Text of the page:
Her forays into Japanese garden design are a good example. An admirer of Greene & Greene’s iconic Arts and Crafts designs, Diana undertook a dramatic whole-house remodel five years after moving in, turning her California Contemporary into a cedar-shingled Craftsman-style house.
In the early 2000s, after redesigning her driveway to gently curve rather than beeline to the parking area, she put in a Japanese-style front garden punctuated by non-clumping bamboo, Japanese maples, and a persimmon tree. She added a dry stream bed and a pond along the new driveway, and stone stairs between her sidewalk and the front entry. While not authentically Japanese, the thoughtful stone placement and palette of layered greens echo that aesthetic.
Now, decades into lavishing attention on this plot of land, Diana is mostly editing, and observes, “There’s always something flowering.” The magnolias and cyclamen are winter bloomers in her temperate climate, followed quickly by native ceanothus, or California lilac.
For this nature lover and birder, there’s often reason to get out her binoculars. Butterfly gardening is her latest fascination, causing her to break from her long-standing color scheme, as the hot shades she avoided are the ones monarchs like best.
And so she’s begun introducing milkweeds, Mexican sunflowers, and other pollinator favorites in sunny hues. A little surprised, Diana admits, “I actually like how the yellow nectar plants look with the purples in the back garden.” After all, just as a garden keeps evolving, so does the gardener.
1. A wall of windows across the back of the house looks out on a colorful hillside that blooms year-round; herbs and salad greens form a kitchen garden along the deck’s edge.
2. Stone steps leading up from the sidewalk to the house disappear into stands of weeping bamboo, Japanese maple, and purple-leaved Chinese fringe flower.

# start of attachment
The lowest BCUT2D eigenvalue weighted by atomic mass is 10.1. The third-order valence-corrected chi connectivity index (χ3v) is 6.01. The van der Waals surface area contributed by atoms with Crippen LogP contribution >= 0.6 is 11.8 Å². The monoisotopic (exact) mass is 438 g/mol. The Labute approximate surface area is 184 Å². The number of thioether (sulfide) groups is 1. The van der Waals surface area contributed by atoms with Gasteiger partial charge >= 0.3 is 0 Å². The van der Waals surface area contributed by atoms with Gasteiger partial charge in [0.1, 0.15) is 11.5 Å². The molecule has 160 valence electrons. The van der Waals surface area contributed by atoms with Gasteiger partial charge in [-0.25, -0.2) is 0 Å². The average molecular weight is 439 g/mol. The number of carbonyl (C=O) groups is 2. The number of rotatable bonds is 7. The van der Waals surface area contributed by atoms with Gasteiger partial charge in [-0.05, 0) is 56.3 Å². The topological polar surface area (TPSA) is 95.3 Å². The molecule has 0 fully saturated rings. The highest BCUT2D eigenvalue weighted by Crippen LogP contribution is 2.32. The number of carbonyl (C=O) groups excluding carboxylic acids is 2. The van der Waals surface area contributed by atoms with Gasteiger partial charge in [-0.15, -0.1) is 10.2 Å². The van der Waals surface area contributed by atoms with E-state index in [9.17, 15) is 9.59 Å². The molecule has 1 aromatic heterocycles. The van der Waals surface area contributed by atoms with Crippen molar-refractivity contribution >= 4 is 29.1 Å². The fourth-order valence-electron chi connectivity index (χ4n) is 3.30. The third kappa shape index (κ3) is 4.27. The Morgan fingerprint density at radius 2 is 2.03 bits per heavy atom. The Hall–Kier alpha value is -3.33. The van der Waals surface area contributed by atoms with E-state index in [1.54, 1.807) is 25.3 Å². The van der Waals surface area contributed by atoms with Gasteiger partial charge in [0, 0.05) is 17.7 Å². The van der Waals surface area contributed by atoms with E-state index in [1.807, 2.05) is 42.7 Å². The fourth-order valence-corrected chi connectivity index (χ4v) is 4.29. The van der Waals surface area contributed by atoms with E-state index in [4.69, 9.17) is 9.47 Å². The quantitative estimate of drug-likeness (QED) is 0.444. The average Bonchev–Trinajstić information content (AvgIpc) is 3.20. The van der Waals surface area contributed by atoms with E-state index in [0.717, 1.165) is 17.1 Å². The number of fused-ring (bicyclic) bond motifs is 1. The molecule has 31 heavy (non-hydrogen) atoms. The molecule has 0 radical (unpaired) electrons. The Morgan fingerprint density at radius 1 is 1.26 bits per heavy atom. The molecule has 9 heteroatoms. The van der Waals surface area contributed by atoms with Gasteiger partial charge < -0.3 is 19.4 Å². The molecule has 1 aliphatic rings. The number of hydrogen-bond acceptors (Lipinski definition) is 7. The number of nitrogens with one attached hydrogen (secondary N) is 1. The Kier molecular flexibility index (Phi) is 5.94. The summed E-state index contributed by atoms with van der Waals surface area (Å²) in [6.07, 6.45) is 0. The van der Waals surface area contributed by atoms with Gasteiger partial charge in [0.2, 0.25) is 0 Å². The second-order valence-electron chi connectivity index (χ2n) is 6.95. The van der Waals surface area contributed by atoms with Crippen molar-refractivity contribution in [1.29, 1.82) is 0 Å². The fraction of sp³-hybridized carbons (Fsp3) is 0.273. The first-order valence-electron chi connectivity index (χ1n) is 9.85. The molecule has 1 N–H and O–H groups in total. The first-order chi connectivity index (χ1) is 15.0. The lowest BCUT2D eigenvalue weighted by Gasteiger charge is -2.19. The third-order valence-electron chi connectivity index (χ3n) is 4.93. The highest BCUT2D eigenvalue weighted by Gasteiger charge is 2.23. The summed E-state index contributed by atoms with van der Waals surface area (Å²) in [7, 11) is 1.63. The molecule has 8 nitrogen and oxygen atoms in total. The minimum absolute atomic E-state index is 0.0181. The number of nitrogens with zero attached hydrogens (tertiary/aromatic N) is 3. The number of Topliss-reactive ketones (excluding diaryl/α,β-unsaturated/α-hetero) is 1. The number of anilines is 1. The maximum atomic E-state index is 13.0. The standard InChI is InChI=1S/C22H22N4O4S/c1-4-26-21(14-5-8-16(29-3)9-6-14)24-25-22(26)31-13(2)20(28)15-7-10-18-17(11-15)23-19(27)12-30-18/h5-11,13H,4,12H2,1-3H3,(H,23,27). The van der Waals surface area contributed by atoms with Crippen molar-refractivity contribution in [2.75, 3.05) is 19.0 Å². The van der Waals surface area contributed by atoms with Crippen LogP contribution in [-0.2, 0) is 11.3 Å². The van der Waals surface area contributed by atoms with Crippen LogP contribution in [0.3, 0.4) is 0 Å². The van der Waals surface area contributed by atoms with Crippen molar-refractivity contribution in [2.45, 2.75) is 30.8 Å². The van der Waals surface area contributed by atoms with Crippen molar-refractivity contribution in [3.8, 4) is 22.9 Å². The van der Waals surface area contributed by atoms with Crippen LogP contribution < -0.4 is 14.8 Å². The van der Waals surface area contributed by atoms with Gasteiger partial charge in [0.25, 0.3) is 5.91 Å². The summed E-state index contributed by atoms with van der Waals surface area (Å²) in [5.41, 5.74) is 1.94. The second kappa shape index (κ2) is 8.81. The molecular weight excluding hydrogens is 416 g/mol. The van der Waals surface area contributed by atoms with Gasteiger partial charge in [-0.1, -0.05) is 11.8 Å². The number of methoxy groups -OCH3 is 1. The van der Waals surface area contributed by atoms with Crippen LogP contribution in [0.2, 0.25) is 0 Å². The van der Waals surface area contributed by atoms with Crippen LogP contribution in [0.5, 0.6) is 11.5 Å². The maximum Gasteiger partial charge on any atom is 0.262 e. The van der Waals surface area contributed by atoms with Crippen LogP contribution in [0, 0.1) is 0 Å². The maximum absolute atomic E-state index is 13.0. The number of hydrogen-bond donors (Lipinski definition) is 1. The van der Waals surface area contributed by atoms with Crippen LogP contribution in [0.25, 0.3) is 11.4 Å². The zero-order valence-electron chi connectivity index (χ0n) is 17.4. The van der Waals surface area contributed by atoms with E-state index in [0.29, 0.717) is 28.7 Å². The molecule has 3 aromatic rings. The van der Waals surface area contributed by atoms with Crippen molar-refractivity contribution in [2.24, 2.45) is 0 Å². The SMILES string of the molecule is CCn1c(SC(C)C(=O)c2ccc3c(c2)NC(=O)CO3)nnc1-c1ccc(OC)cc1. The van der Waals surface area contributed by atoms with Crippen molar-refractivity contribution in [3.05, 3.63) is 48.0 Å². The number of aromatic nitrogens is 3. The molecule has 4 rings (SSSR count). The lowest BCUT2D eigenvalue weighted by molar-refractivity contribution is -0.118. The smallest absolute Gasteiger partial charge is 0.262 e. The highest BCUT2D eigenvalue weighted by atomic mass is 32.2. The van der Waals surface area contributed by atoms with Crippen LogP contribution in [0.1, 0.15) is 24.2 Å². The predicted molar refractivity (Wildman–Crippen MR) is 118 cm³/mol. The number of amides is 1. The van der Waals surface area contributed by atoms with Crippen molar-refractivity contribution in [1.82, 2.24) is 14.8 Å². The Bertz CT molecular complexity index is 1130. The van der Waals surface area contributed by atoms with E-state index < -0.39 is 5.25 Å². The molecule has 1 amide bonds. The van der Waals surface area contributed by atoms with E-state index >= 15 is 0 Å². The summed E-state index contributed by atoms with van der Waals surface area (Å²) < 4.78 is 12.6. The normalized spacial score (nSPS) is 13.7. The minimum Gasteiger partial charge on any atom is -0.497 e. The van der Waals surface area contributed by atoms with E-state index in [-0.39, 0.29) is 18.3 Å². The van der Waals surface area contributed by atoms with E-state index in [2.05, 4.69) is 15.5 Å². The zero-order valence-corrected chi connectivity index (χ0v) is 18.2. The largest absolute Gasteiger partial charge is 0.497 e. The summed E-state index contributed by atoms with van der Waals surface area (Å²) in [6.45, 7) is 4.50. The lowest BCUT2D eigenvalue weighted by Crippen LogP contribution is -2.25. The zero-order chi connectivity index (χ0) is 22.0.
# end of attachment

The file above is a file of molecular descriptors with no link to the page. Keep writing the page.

3. Magenta watsonia and the salmon-colored blooms of Leucospermum ‘Scarlet Ribbon’ punch up an otherwise pastel border featuring blush and yellow roses.
4. Stone steps off the back deck lead up to a Japanese-style redwood arbor engulfed in Chinese wisteria and a 20-by-10-foot flagstone patio with ocean views.
5. Sun-loving and drought tolerant, blue-flowering Pride of Madeira attracts droves of pollinators—the drivers behind Diana’s chemical-free, organic garden practices.
6. A dirt path cuts through the middle of the back hillside, providing wheelbarrow access for garden chores.
7. Diana designed this greenhouse around upcycled materials.
The 10-light entry door and two skylights (one operable), snagged from a house-parts recycling center, provide ample light and air. An antique Japanese finial decorates the roof, while leftover cedar shingles serve as the siding. Inside, wall-hung shelves provide storage and a work surface for starting seeds.
Pollinators, Fragrance & More: Incorporating Plants with Purpose
Some provide color and fragrance to lure pollinators, while others offer lush foliage
‘Sally Holmes’ rose (left)
(Rosa ‘Sally Holmes’)
Only slightly fragrant, this top-rated climbing rose earns its keep in Diana’s garden by growing vigorously and flowering profusely in shades of peachy pink all summer long. Zones 6 to 11
Bugle lily (right)
Splashes of fuchsia from the blossoms of this fragrant, summer-blooming bulb appear throughout the back garden. It has thrived over the years despite the clay soil, allowing plenty of divisions. Zones 8 to 10
Narrow-leaved milkweed (left)
A West Coast native, this easy-to-grow wildflower, blooming white to mauve, is an essential for any California butterfly garden; its foliage nourishes the monarch’s baby caterpillars. Zones 6 to 10
Sweet pittosporum (right)
In spring, this broadleaf evergreen’s creamy flowers fill the air with a gardenia-like scent and buzz with bees. Adaptable and easy to prune, it grows as hedges along the garden’s edges. Zones 9 to 11
Mexican sunflower (left)
These cheery orange flowers are a recent addition to the garden, to entice butterflies. They’re long-blooming and quick-sprinting annuals, known to top 6 feet in a single summer. Zones 2 to 11
Chinese fringe flower (right)
Purple-leaved cultivars of this carefree Asian import grow along the driveway, offering showy foliage through the winter, with long-blooming magenta flowers for contrast. Zones 7 to 10